Study: Carmakers Wouldn’t Advertise Their EVs; Me: Of Course, Why Would They Have?
We have talked about advertisements of electric cars and how automakers don’t seem to want to put a lot of effort into them. Now, seemingly, we have some validation in a Sierra Club study that found that the auto industry emphasizes its gas-powered cars in advertisements far over its comparable electric vehicles.
One specific example from the study was that of the Ford Focus, which has both a gasoline and electric version. The study found that out of 4,750 total instances of cable and broadcast TV ads for the Focus, only about 200 of these advertised the electric version. Another, more nationwide example was that of the Nissan LEAF, which was advertised about 1,750 times, which may seem like a good number, but is dwarfed by the advertising for the brand’s compact Sentra sedan’s 3,500 ads.
This seems somewhat damning, but there is one little wrinkle in this whole deal that has me squinting my eyes and waving a hand in a non-committal fashion. All of the advertising data was from 2015.
The 2015 Ford Focus Electric was able to attain an EPA-estimated range of 76 total miles, with an MSRP of $29,170 (which was actually a price reduction). By contrast, the normal Focus delivered 31 mpg combined for a range of 384 miles, while starting at an MSRP of $17,170. The Focus Electric, in its best month that entire year, sold a whopping 176 units. Clearly, the Focus Electric was only a limited-area compliance car, sold only to satisfy zero-emissions regulations and close in range with the Mistubishi i-MiEV, which cost $6,000 less.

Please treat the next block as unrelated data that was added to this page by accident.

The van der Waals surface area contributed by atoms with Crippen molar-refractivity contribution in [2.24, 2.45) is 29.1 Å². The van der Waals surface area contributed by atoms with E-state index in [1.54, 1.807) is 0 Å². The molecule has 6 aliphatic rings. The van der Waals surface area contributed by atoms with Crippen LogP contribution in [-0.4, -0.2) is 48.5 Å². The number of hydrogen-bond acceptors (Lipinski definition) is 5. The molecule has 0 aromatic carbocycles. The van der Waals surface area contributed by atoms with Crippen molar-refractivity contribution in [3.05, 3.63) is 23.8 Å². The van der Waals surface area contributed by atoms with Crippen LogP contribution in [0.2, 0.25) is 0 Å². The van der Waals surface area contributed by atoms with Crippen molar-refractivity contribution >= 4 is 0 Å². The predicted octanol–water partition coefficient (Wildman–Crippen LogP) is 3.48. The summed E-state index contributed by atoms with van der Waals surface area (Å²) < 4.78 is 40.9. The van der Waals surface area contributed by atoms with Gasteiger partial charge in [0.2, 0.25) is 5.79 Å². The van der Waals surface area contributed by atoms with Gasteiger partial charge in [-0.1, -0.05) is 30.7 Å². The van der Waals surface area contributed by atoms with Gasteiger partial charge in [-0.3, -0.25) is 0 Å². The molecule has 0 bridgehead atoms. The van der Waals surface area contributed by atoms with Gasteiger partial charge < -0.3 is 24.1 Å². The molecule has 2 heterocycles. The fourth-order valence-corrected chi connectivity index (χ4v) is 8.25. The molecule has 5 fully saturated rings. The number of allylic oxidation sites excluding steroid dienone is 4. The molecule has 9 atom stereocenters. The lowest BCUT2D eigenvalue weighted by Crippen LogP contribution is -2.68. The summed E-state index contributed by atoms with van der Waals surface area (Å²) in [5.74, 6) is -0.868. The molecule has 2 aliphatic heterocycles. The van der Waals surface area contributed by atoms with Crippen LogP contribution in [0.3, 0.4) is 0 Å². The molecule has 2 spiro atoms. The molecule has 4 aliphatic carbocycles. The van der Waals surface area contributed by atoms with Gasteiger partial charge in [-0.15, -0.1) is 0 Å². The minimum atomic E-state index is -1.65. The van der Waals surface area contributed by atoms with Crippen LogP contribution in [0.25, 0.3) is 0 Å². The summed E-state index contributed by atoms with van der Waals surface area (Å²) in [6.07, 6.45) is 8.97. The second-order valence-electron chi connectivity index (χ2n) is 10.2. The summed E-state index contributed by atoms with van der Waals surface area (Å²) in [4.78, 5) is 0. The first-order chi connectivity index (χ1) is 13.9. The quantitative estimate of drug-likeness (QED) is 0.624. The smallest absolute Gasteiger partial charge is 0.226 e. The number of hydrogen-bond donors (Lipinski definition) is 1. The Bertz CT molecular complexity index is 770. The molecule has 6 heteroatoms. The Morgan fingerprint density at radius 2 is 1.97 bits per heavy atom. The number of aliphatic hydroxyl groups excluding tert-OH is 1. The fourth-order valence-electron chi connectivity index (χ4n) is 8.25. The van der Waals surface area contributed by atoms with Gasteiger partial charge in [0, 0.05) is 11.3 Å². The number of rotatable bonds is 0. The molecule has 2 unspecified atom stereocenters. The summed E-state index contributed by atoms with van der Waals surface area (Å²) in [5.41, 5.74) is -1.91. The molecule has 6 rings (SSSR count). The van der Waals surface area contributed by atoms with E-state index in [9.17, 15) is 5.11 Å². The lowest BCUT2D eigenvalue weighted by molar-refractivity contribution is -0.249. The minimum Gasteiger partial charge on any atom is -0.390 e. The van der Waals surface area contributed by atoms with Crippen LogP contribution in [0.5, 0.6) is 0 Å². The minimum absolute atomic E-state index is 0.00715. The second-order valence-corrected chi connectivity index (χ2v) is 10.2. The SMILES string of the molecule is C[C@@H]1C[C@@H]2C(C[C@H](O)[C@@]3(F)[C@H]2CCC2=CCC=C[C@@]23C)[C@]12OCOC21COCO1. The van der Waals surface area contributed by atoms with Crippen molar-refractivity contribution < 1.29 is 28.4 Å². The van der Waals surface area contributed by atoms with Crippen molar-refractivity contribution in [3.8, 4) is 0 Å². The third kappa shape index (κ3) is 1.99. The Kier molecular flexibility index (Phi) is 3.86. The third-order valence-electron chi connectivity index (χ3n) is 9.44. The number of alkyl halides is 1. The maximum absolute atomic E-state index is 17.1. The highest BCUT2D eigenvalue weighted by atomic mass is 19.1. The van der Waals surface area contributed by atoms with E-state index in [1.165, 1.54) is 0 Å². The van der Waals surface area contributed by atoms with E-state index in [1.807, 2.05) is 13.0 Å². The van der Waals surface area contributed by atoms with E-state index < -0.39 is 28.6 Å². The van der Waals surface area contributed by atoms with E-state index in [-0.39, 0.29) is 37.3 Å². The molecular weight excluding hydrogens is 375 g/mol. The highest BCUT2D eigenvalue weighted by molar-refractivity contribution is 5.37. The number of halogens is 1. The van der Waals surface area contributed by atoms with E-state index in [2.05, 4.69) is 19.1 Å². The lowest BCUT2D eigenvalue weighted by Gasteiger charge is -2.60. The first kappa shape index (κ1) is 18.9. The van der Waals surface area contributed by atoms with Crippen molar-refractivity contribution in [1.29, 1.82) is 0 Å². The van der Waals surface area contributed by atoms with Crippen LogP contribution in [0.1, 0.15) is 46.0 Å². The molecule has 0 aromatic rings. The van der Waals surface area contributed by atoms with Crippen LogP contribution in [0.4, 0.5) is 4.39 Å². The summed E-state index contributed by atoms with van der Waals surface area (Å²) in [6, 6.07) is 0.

The 2015 LEAF is a little harder to explain, since it has been a worldwide and nationwide offering for a while. However, it was hardly competitive with other cars in Nissan’s lineup, since the LEAF offered an 84-mile range for $29,010, while the Sentra offered 32 mpg combined for 422 miles of range at and MSRP of $16,530. In addition, the infrastructure needed to make the LEAF a bigger success was simply not there.
That statement is more or less true for most electric vehicles back in 2015. The only exception that comes to mind is the Tesla Model S, since Tesla was establishing its Supercharger network and the Model S boasted a range of over 200 miles.
So, of course none of the automakers wasted their time advertising their short-range, uncompetitive vehicles that lacked a refueling infrastructure. For a better idea of carmaker attitudes, we will have to wait for data from 2016, or even from 2017, which will hold far better results for EVs, since the Ford Fusion Energi has been selling like hotcakes (the Focus Electric has also been getting improvements) and Nissan has promised a major upgrade for the LEAF. Honestly, as quickly as the electric car market has been growing, now at the end of 2016, 2015’s ad data is really pretty meaningless.
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